Cognitive Biases

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A cognitive bias represents an error in reasoning, or a deviation from how one should reason.[1] Cognitive biases can lead to errors in judgment, resulting in bias and noise in forecasts. Many cognitive biases have been found to be systematic, meaning that when put in the same context, many people commit the same error in the same way. [2] The existence of cognitive biases is a central concern for making better forecasts.

Errors in reasoning[edit]

A cognitive bias is not necessarily a deviation from the correct answer, but an error in reasoning. While there is no consensus on correct reasoning, we can identify cognitive biases by comparing the observed reasoning with so-called normative models (models of how one should reason). One such normative model is Bayes' Theorem, and any deviation from it could be considered a cognitive bias. This cognitive bias is present regardless of the truth value of the judgment. To say that someone is wrong simply because they exhibited a cognitive bias would be an example of the Fallacy Fallacy. This distinction is important because in forecasting the correct answer is not known, but it is still possible to identify cognitive biases, that is to say, errors in reasoning. This distinguishes cognitive biases from bias, which can only be identified once the true answer is known. Though it is generally assumed that cognitive biases will lead to biases in forecasts.

Due to disagreements in how one should reason, a cognitive bias from one perspective can be correct reasoning from another perspective. There is ongoing research and debate into the best ways to reason, but generally a few normative models are focused on in the literature, including Bayes Theorem, Formal Logic, Probability Theory, Expected Utility Theory, among others. These list of models have been heavily criticized by various theorists and researchers, such as Nassim Taleb, Gerd Gigerenzer, Gary Klein and many others. Strictly speaking, some variation in the normative models used can improve forecasts so long as the errors in the models are not correlated, and the models are able to pick up on signal. See Fox vs Hedgehog and the Diversity Prediction Theorem.

Causes of bias[edit]

The most common reason for the existence of a cognitive bias is that the individual is using a heuristic to reason because it is less cognitively demanding, and faster, than using a Normative Model. For example, rather than finding a good base-rate, a forecaster may consult their memory for similar cases they can think of. This is known as the Availability Heuristic. Many such heuristics have been identified in the literature.

Examples of Cognitive Biases[edit]

Since a cognitive bias is defined as an error in reasoning, but there is no widespread agreement on how one should reason, a comprehensive list of biases is not possible. And indeed, the list of biases is always growing as researchers discover new ways in which people do not reason according to some normative model. The list below therefore only includes a few examples:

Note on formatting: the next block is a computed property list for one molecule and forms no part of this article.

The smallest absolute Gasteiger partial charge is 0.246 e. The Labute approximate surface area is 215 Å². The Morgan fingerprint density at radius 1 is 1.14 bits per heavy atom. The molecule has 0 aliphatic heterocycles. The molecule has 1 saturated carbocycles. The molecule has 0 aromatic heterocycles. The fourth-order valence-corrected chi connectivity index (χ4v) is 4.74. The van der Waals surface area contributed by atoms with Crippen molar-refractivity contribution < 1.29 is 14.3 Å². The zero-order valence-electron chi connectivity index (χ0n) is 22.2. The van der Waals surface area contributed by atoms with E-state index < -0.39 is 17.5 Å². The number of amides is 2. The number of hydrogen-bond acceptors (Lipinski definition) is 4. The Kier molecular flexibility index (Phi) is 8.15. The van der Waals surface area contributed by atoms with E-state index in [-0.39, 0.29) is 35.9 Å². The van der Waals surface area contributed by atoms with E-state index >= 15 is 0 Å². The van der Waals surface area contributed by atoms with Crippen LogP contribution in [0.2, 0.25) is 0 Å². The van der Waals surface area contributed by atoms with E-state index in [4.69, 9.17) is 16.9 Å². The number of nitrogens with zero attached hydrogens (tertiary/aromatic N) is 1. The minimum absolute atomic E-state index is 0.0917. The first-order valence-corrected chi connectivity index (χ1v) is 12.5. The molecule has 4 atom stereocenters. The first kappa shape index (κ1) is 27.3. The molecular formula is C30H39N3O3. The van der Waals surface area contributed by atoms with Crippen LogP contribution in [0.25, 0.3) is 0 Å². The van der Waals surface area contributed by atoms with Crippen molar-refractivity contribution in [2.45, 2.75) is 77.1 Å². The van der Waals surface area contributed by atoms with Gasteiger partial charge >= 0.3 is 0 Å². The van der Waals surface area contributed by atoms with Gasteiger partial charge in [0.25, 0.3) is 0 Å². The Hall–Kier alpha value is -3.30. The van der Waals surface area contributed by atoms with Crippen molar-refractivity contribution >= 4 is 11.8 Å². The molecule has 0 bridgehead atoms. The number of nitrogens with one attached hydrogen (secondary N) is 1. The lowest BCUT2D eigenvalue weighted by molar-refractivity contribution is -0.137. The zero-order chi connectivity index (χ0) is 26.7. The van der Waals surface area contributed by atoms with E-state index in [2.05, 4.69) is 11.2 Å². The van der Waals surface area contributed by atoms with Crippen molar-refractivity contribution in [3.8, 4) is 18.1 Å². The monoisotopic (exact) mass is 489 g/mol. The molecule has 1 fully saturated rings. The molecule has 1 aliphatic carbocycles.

- Affect Bias

- Anchoring

- Availability Bias

- Base-Rate Neglect

- Confirmation Bias

- Disbelief in the law of large numbers

- Dunning-Kruger Effect

- Law of Small Numbers

- Recency Bias

- Representativeness Bias

- Selective Perception

Effects of cognitive bias[edit]

Cognitive biases usually lead to bias when making a forecast, or bias and noise when combining forecasts.

Cognitive biases likely lead to flawed forecasts. This problem can then be multiplied if multiple forecasts are combined, and all the forecasters are reasoning in the same flawed way by using the same heuristic. The more people there are committing the same error in reasoning, the more problematic it is for the forecast. Since such correlation of reasoning patterns is expected, debiasing is an important component of improving forecasts.

Alternatively, the errors in reasoning that forecasters commit may not be correlated. For example, one forecaster may be overconfident, and another underconfident. When this happens, the biases may cancel each other out.

Reducing noise and bias[edit]

The crowd forecasting approach[edit]

If forecasts are sufficiently diverse and independent, they can be pooled, or aggregated, to form a single crowd forecast which always outperforms the average forecast, and often outperforms the best. Crowd forecasting in this manner has helped public health experts of the Johns Hopkins Center for Health Security to predict the spread and severity of infectious disease such as Covid-19 [3].

Methods range from a simple averaging, to an optimized weighted average where the best performing forecasters (as measured per their brier score or calibration) weigh more. Additional tweaks can further improve a crowd forecast such as applying a form of decay where only the most recent forecasts beyond a given threshold are taken into account.

Individual forecasting training[edit]


  1. [1] - Baron, J. (2006). Thinking and Deciding.
  2. [2] - Kahneman, D. (2011). Thinking, fast and slow. Farrar, Straus and Giroux.